All operational grease extract ductwork systems will require cleaning annually as a minimum unless a fire risk assessment recommends otherwise.


The following factors have an impact on the frequency of cleaning:

  • Type of usage – The type of cooking and volume of catering clearly impact on the level of grease accumulations within an extract ductwork system.
  • Volume of catering – The number of covers catered for within the size of the catering facility impacts on the volume of grease particulates.
  • Type of cooking – The levels of grease that are produced will depend on the type of cooking carried out, for example kitchens that produce high levels of fried or chargrilled food will produce much higher grease levels that those using less intensive cooking methods such as baking and boiling.

Pre-cleaning micron readings are taken to enable cleaning frequency to be confirmed as suitable or adjusted accordingly. To verify frequency of cleaning based on micron readings it is recommended that inspections be carried out at regular intervals. The table below sets out guideline maximum levels of grease deposit and actions recommended.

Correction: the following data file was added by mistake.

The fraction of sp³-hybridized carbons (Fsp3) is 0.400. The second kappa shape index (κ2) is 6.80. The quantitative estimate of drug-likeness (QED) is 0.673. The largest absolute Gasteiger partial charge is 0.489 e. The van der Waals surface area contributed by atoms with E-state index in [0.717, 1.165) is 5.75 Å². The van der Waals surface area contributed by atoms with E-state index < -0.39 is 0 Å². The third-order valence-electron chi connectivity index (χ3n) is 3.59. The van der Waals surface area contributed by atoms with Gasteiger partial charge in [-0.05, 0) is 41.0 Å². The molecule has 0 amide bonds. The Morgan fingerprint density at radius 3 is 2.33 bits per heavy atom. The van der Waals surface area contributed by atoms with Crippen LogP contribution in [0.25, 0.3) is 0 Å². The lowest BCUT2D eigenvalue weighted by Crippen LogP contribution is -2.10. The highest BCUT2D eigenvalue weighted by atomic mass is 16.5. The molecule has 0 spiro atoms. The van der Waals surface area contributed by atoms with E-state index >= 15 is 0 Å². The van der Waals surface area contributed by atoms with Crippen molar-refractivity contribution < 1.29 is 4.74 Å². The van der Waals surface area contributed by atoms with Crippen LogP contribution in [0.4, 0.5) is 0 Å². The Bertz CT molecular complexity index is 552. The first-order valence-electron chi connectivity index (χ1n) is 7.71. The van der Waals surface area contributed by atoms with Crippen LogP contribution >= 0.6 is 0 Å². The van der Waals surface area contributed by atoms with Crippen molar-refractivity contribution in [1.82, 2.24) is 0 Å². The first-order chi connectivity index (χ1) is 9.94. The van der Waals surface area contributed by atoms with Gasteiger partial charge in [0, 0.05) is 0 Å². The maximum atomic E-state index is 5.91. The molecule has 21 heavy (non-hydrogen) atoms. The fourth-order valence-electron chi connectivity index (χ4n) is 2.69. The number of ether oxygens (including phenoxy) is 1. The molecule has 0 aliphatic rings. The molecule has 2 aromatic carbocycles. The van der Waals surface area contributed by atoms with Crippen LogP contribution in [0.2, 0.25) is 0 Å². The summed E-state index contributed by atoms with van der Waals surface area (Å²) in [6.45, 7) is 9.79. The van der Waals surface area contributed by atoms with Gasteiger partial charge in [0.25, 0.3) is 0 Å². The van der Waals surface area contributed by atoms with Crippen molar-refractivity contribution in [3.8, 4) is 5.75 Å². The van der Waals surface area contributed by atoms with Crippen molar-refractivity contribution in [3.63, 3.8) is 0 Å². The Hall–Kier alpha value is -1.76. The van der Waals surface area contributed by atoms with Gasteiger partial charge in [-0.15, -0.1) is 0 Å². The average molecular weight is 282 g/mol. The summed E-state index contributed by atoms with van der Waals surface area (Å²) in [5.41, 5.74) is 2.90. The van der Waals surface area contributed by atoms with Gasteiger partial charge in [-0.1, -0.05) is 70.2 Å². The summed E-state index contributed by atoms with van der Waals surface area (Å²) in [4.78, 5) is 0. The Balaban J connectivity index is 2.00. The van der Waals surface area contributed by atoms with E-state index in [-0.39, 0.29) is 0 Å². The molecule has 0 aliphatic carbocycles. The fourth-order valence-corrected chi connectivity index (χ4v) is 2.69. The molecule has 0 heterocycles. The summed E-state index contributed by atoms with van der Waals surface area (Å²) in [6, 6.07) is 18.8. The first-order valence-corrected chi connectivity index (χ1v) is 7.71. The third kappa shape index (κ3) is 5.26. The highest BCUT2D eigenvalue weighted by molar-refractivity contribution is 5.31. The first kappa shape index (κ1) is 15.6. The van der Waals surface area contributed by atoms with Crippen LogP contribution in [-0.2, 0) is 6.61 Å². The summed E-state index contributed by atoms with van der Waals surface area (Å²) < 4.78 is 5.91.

Surface Grease Deposit Limits


Surface Grease Deposit Limits
WFTT Measurement Recommended Action
200µm as a mean across the system Complete Cleaning Required
Any single measurement about 500µm Urgent Localised Cleaning Required
Typical cleaning intervals as Stipulated by TR/19 (Second Edition, 2013)
Cleaning Intervals (months) Daily Usage
Perceived level of grease production Typical Example Daily Usage: Up to 6 hours Daily Usage: 6-12 hours Daily Usage: 12-16 hours Daily Usage: 16+ hours
Low No significant production of grease laden aerosols during normal daily food production operations 12 12 6 6
Medium Moderate production of grease laden aerosols during normal daily food production operations 12 6 4 3
High Heavy, significant or continual production of grease laden aerosols during normal daily food production operations 6 3 3 2

Insurers may not always pay a claim if the duct system was found to be the cause of the fire spreading, especially if it could be demonstrated that the system was not properly cleaned in accordance with their policy conditions or warranties.